|1951 to 1956|
|Designer||Ernesto Maserati, Alberto Massimino and Gioacchino Colombo|
|Engine||1.5 and 2-litre straight-six|
Maserati A6G were various cars made by Maserati of Italy, named for Alfieri Maserati (one of the Maserati brothers, founders of Maserati) and for the straight-six engine.
The A6G were a series of two-door coupe and spyders by Zagato, Pininfarina, Pietro Frua, Ghia, Bertone, Carrozzeria Allemano and Vignale. These had alloy engine blocks. Between 1951 and 1957, only 16 single-cam cars were built, and there were 59 twin-cam cars. At this time, much more so than Ferrari, Maserati were really only on the fringe of building cars for road use, Between 1951 and 1953, Maserati built a series of 16 cars which they called A6G/2000s, which were effectively A6/1500s with an enlarged engine of 1954cc. pininfarina, Frua and Vignale all provided coupe or cabriolet styles — Maserati, of course, were quite incapable of building bodies. This, however, was only something of a holding operation, for the true A6G/2000 was the twin-cam six-cylinder model, whose engine was a detuned A6GCS/Formula Two unit, and which could be sold with anything up to 150bhp available. This was, indeed, a far cry from the 65bhp of the original A6/1500 model. It was an oversquare unit with most efficient valve gear and breathing. To match this, the chassis was modified, and semi-cantilever springs took over from the coil springs of the single-cam model. Almost the same chassis layout, incidentally, was used in the A6GCS sports racing car, which had such great success in 2-litre events, and of which no fewer than 46 Maserati A6G/2000, 1951
example's were sold. This car, and by inference the road car, were developed by Blilmtani and Massimino, with the undoubted help of Colombo, who had been There were spider and coupe body styles, in great profusion, from Zagato, Frua and Allemano, but in spite of their efforts, Maserati could only sell 59 cars in three years. These cars, however, were swept away in 1957 in favour of the much more commercially successful 3500 series.
A 2-litre straight-six (120 bhp) was used in the A6 GCS two-seater, «G» denoting Ghisa, cast iron block, and «CS» denoting Corsa & Sports. Also called monofaro, the 580 kg single-seater and cycle-winged racing version first appeared at Modena 1947 by Luigi Villoresi and Alberto Ascari, and won the 1948 Italian Championship by Giovanni Bracco. Fifteen cars were made 1947-1953, of these being two-seaters (630 kg).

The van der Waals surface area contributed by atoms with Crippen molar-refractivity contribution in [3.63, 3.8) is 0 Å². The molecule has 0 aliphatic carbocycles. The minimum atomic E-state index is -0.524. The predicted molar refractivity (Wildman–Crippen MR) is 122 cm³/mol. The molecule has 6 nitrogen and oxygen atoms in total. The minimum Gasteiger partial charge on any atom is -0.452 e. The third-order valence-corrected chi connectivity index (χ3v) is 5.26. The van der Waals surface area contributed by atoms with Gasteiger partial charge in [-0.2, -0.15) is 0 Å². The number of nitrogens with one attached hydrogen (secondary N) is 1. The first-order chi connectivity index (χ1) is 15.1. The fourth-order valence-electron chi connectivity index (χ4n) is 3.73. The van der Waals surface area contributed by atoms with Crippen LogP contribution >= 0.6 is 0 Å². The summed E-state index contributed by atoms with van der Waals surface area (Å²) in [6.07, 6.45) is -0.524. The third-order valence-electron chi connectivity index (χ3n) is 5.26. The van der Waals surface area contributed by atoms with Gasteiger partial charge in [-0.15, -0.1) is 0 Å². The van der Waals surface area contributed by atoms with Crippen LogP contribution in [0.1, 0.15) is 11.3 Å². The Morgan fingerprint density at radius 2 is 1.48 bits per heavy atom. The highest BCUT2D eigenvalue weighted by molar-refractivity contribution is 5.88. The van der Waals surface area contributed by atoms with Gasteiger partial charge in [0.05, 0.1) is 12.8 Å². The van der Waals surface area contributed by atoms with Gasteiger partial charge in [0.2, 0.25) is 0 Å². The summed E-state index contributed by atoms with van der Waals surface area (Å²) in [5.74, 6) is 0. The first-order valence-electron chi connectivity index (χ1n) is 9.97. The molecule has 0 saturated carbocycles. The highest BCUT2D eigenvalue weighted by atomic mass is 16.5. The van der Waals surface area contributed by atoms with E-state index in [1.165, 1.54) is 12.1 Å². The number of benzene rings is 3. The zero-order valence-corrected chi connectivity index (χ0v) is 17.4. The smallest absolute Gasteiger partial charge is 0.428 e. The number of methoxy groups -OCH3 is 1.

Maserati A6GCM (1951–53) were twelve 2-litre single-seater («M» for monoposto) racing cars (160-190 bhp), developed by Gioacchino Colombo and built by Medardo Fantuzzi. The A6 SSG (1953) was a GCM-revision pointing to the Maserati 250F. It won the 1953 Italian Grand Prix driven by Juan Manuel Fangio.
To compete in the World Sportscar Championship, the A6GCS/53 (1953–55) was developed (170 bhp), spyders initially designed by Colombo and refined by Medardo Fantuzzi and Celestino Fiandri. Fifty-two were made. An additional four berlinettas and one spider were designed by Pininfarina, their final design of a Maserati, on a commission by Rome dealer Guglielmo Dei who had acquired six chassises. Also, Vignale made one spider.
The 1954 Mondial de l'Automobile in Paris showed the A6GCS/54, which came in berlinetta, barchetta and spider versions (150 bhp), with designs by Pietro Frua, Ghia and Carrozzeria Allemano. It was also referred to as the A6G/2000 and 60 were made.
Engine and transmission: Six-cylinders, in-line. From 1951 to 1953, with single overhead camshaft cylinder head. Bore, stroke and capacity 72 X 80mm., 1954cc. Maximum power 100bhp (net) at 5500rpm. Maximum torque not quoted. From 1954 to 1957, with twin overhead camshaft cylinder head. Bore, stroke and capacity 76.5 x 72mm., 1985cc. Maximum power 150bhp (net) at 6000rpm.; maximum torque 1231b.ft. at 5000rpm. Four-speed manual gearbox, in unit with engine. Spiral bevel final drive.
Chassis: Front engine, rear drive. Separate steel chassis frame, with tubular side-members and cross-bracings. Independent front suspension by coil springs and wishbones. Worm and sector steering. Suspension of rear live axle by coil springs (single-cam cars), or by cantilever leaf springs (twin-cam cars) and radius arms. Front and rear drum brakes.
Bodywork: Coachbuilt separate bodyshells, either open sports cars or closed COUPes, in two-door two-seater styles, by Allemano, Frua and Zagato. Typical dimensions: (Zagato) length 12ft. 9.5in.; width 5ft. Sin.; height 4ft. 2.4in• Unladen Weight (approx) 19001b. Performance: Maximum speed (approx) 118mph. 0-60mph 10.0sec•